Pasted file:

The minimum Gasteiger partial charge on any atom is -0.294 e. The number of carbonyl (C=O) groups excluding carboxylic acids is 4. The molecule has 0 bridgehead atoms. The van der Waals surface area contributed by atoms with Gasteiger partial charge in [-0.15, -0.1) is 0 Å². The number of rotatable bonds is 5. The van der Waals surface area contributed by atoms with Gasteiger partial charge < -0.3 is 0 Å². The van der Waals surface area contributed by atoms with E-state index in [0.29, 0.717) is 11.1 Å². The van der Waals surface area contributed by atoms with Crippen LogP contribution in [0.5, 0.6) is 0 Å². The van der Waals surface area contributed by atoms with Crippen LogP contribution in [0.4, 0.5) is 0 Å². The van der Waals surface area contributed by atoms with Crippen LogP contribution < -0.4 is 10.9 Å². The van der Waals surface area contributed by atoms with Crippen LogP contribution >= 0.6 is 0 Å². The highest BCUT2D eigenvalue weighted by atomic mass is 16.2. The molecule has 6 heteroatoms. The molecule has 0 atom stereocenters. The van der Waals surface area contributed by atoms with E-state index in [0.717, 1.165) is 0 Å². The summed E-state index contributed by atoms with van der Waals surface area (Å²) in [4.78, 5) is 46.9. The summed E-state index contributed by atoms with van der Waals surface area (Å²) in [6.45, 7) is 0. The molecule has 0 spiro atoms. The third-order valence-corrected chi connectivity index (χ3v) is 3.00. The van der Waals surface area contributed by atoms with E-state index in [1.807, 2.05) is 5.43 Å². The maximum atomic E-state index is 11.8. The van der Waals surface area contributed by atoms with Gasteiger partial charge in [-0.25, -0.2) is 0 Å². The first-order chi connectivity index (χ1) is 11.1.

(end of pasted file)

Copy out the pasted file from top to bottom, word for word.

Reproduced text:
The minimum Gasteiger partial charge on any atom is -0.294 e. The number of carbonyl (C=O) groups excluding carboxylic acids is 4. The molecule has 0 bridgehead atoms. The van der Waals surface area contributed by atoms with Gasteiger partial charge in [-0.15, -0.1) is 0 Å². The number of rotatable bonds is 5. The van der Waals surface area contributed by atoms with Gasteiger partial charge < -0.3 is 0 Å². The van der Waals surface area contributed by atoms with E-state index in [0.29, 0.717) is 11.1 Å². The van der Waals surface area contributed by atoms with Crippen LogP contribution in [0.5, 0.6) is 0 Å². The van der Waals surface area contributed by atoms with Crippen LogP contribution in [0.4, 0.5) is 0 Å². The van der Waals surface area contributed by atoms with Crippen LogP contribution < -0.4 is 10.9 Å². The van der Waals surface area contributed by atoms with Crippen LogP contribution >= 0.6 is 0 Å². The highest BCUT2D eigenvalue weighted by atomic mass is 16.2. The molecule has 6 heteroatoms. The molecule has 0 atom stereocenters. The van der Waals surface area contributed by atoms with E-state index in [0.717, 1.165) is 0 Å². The summed E-state index contributed by atoms with van der Waals surface area (Å²) in [4.78, 5) is 46.9. The summed E-state index contributed by atoms with van der Waals surface area (Å²) in [6.45, 7) is 0. The molecule has 0 spiro atoms. The third-order valence-corrected chi connectivity index (χ3v) is 3.00. The van der Waals surface area contributed by atoms with E-state index in [1.807, 2.05) is 5.43 Å². The maximum atomic E-state index is 11.8. The van der Waals surface area contributed by atoms with Gasteiger partial charge in [-0.25, -0.2) is 0 Å². The first-order chi connectivity index (χ1) is 11.1.